This project began in 2018, with the simple desire to play songs that we love. These could be pieces with strong associations, ones we had enjoyed singing and playing before, or songs we had never sung and that were, perhaps, even new to us. When the songs were written or what genre they might come from was not important. Original instrumentation (piano, harpsichord etc) and received ideas about vocal style were also not a priority. Finding a way of creating renditions with the tools at hand (Alwynne's voice and Hans Knut's harmonium) is what originally defined the project.
This solo recording is motivated by an intention to present Girolamo Frescobaldis dance pieces, galliards and correntes, from his book 2 (1637), in a setup with music of more "substantial" character, such as the improvisational and madrigal-like toccatas, polyphonic canzonas and the larger scaled variation work on the passacaglia. Are parts of it considered more meaningful or important when a composer like Frescobaldi publishes his pieces in a specific order and that hints in the preface that the essential part of the publication are the toccata-pieces? Are the shorter dance pieces at the end of the music book considered less significant?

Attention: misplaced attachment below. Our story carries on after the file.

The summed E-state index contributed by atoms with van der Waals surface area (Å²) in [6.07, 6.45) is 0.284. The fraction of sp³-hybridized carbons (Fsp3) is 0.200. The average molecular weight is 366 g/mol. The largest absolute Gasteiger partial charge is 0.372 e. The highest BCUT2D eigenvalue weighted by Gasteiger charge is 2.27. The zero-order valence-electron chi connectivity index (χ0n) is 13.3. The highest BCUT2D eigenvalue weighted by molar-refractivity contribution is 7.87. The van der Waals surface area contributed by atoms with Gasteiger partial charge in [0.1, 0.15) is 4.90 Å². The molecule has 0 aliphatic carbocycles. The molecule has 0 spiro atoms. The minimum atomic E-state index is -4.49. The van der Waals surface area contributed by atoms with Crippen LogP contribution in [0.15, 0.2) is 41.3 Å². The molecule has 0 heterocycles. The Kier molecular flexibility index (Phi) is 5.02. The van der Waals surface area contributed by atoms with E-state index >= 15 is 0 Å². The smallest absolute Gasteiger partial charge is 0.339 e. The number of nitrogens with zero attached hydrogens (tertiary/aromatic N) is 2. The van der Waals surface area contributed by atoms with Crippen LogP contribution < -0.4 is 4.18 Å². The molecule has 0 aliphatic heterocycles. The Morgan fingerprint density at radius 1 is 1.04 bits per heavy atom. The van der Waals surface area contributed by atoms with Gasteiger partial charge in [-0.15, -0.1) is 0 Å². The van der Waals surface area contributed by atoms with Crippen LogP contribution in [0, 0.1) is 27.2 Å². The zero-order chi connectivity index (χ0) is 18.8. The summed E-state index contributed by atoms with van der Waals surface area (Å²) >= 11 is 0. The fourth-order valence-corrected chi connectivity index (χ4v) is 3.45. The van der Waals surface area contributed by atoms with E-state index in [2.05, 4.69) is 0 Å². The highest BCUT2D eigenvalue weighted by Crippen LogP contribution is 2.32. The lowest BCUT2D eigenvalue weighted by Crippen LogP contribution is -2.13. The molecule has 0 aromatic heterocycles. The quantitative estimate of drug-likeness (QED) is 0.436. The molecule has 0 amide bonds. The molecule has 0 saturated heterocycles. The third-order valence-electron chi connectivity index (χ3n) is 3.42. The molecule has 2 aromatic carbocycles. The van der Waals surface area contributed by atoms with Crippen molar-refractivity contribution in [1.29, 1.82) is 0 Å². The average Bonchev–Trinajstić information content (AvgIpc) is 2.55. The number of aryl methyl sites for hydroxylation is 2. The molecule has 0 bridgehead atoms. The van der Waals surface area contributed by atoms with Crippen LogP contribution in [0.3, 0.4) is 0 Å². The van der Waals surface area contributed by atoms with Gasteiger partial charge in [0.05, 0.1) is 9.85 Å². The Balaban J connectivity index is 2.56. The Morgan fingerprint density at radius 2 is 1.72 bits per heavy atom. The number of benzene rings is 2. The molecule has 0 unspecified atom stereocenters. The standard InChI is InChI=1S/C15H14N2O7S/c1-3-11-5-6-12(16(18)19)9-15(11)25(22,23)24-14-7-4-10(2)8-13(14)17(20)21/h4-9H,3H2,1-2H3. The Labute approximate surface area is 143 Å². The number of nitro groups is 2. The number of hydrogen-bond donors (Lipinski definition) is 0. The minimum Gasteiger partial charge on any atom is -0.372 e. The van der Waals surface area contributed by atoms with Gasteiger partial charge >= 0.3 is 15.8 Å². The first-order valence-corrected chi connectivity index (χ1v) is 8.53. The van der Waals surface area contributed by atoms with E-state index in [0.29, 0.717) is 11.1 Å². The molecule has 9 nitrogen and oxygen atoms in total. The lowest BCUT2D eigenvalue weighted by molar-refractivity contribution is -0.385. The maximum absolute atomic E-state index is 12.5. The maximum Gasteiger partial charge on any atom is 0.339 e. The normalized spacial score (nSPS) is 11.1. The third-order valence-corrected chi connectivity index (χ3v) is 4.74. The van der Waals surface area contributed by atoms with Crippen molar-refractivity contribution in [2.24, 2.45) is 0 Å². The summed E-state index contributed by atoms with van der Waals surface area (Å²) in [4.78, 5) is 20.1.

The title of the recording plays around with the paradox which might occur when we consider music as more or less important or significant. In his preface to the collection, granting the reader liberty to remain practical when performing the music, Frescobaldi’s significant way of demonstrating ‘meaninglessness' trigged the overall performance of the pieces, to read them thoroughly and yet to play them with ease.
The exposition is set up to finally offer a model or method for running workshops and initiating discussions with ethical issues, ethical thinking or mapping ethics is in the main focus. The work is a contribution from the Bergen workpackage in the Erasmus+ project Advaning Supervision for Artistic Research Doctorates.